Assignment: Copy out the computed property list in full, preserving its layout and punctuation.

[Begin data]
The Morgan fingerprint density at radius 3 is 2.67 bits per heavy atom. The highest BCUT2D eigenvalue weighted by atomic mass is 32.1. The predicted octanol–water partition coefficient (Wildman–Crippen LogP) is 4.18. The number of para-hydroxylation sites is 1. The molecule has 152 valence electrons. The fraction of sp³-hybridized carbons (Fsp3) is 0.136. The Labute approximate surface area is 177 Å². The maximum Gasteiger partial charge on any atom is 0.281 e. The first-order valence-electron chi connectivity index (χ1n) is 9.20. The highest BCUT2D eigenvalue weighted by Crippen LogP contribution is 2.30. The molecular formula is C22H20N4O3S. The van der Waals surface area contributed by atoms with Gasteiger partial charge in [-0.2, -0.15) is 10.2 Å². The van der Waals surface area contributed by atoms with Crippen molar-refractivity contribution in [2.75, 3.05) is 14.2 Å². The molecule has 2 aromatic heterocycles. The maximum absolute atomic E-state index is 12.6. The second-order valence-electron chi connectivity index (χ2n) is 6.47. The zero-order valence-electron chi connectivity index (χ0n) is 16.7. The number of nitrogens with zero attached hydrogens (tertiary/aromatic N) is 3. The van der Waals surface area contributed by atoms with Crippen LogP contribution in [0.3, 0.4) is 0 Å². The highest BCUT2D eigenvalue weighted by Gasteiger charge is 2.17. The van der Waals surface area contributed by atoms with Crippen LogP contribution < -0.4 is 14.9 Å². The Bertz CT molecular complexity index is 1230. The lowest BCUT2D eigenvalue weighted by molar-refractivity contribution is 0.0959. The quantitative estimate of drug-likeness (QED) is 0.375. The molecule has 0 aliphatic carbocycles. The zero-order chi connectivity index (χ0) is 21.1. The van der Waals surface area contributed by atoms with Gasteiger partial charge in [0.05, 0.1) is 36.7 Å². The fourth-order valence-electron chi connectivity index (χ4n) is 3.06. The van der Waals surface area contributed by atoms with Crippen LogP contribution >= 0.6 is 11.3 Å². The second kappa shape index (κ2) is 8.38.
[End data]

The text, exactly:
The Morgan fingerprint density at radius 3 is 2.67 bits per heavy atom. The highest BCUT2D eigenvalue weighted by atomic mass is 32.1. The predicted octanol–water partition coefficient (Wildman–Crippen LogP) is 4.18. The number of para-hydroxylation sites is 1. The molecule has 152 valence electrons. The fraction of sp³-hybridized carbons (Fsp3) is 0.136. The Labute approximate surface area is 177 Å². The maximum Gasteiger partial charge on any atom is 0.281 e. The first-order valence-electron chi connectivity index (χ1n) is 9.20. The highest BCUT2D eigenvalue weighted by Crippen LogP contribution is 2.30. The molecular formula is C22H20N4O3S. The van der Waals surface area contributed by atoms with Gasteiger partial charge in [-0.2, -0.15) is 10.2 Å². The van der Waals surface area contributed by atoms with Crippen molar-refractivity contribution in [2.75, 3.05) is 14.2 Å². The molecule has 2 aromatic heterocycles. The maximum absolute atomic E-state index is 12.6. The second-order valence-electron chi connectivity index (χ2n) is 6.47. The zero-order valence-electron chi connectivity index (χ0n) is 16.7. The number of nitrogens with zero attached hydrogens (tertiary/aromatic N) is 3. The van der Waals surface area contributed by atoms with Crippen LogP contribution in [0.3, 0.4) is 0 Å². The highest BCUT2D eigenvalue weighted by Gasteiger charge is 2.17. The van der Waals surface area contributed by atoms with Crippen LogP contribution < -0.4 is 14.9 Å². The Bertz CT molecular complexity index is 1230. The lowest BCUT2D eigenvalue weighted by molar-refractivity contribution is 0.0959. The quantitative estimate of drug-likeness (QED) is 0.375. The molecule has 0 aliphatic carbocycles. The zero-order chi connectivity index (χ0) is 21.1. The van der Waals surface area contributed by atoms with Gasteiger partial charge in [0.05, 0.1) is 36.7 Å². The fourth-order valence-electron chi connectivity index (χ4n) is 3.06. The van der Waals surface area contributed by atoms with Crippen LogP contribution >= 0.6 is 11.3 Å². The second kappa shape index (κ2) is 8.38.